The United States has an air base near the capital city of Bishkek in northern Kyrgyzstan to supply the NATO military effort in Afghanistan.  

    The United States is also discussing the Kyrgyz situation with Russia and the Organization for Security and Cooperation in Europe.  America has provided the Kyrgyz government with about $1 million in emergency medical supplies from an embassy contingency fund.  Russia and other countries have also been sending humanitarian assistance to Kyrgyzstan.

    You May Like

    Top US General: Turkish Media Report ‘Absurd'

    General Dunford rejects ‘irresponsible' claims of coup involvement by former four-star Army General Campbell, who led NATO forces in Afghanistan before retiring earlier this year

    Video Saving Ethiopian Children Thought to Be Cursed

    'Omo Child' looks at efforts of one African man to stop killings of ‘mingi’ children

    Protests Over Western Troops Threaten Libyan 'Unity' Government

    Fears mount that Islamist foes of ‘unity' government plan to declare a revolutionaries' council in Tripoli

    This forum has been closed.
    Comments
         
    There are no comments in this forum. Be first and add one

    Featured Videos

    Your JavaScript is turned off or you have an old version of Adobe's Flash Player. Get the latest Flash player.
    London’s Financial Crown at Risk as Rivals Eye Brexit Opportunitiesi
    X
    VOA News
    July 25, 2016 5:09 PM
    By most measures, London rivals New York as the only true global financial center. But Britain’s vote to leave the European Union – so-called ‘Brexit’ – means the city could lose its right to sell services tariff-free across the bloc, risking its position as Europe’s financial headquarters. Already some banks have said they may shift operations to the mainland. Henry Ridgwell reports from London.
    Video

    Video London’s Financial Crown at Risk as Rivals Eye Brexit Opportunities

    By most measures, London rivals New York as the only true global financial center. But Britain’s vote to leave the European Union – so-called ‘Brexit’ – means the city could lose its right to sell services tariff-free across the bloc, risking its position as Europe’s financial headquarters. Already some banks have said they may shift operations to the mainland. Henry Ridgwell reports from London.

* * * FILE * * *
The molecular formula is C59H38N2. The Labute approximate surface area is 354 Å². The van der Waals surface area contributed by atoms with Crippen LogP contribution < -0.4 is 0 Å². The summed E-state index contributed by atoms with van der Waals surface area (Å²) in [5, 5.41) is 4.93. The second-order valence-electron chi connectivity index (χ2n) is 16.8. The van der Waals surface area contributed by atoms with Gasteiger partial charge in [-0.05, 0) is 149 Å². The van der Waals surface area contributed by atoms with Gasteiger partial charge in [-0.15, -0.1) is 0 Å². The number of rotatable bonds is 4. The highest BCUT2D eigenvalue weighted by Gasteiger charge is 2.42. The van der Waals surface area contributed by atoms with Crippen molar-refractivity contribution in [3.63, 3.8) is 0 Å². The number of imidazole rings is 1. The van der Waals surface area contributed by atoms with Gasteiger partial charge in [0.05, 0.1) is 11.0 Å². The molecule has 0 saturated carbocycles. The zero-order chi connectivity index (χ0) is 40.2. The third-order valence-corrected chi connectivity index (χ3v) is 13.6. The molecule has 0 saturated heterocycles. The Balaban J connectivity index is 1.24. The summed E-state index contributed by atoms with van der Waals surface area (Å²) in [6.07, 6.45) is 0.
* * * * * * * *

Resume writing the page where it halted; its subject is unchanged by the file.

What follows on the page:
Video

    Video Recycling Lifeline for Lebanon’s Last Glassblowers

    In a small Lebanese coastal town, one family is preserving a craft that stretches back millennia. The art of glass blowing was developed by Phoenicians in the region, and the Khalifehs say they are the only ones keeping the skill alive in Lebanon. But despite teaming up with an eco-entrepreneur and receiving an unexpected boost from the country’s recent trash crisis the future remains uncertain. John Owens reports from Sarafand.
    Video

    Video Migrants Continue to Risk Lives Crossing US Border from Mexico

    In his speech Thursday before the Republican National Convention, the party’s presidential candidate, Donald Trump, reiterated his proposal to build a wall along the U.S.-Mexico border if elected. Polls show a large percentage of Americans support better control of the nation's southwestern border, but as VOA’s Greg Flakus reports from the border town of Nogales in the Mexican state of Sonora, the situation faced by people trying to cross the border is already daunting.
    Video

    Video In State of Emergency, Turkey’s Erdogan Focuses on Spiritual Movement

    The state of emergency that Turkish President Recep Tayyip Erdogan has declared is giving him even more power to expand a purge that has seen an estimated 60,000 people either arrested or suspended from their jobs. VOA Europe correspondent Luis Ramirez reports from Istanbul.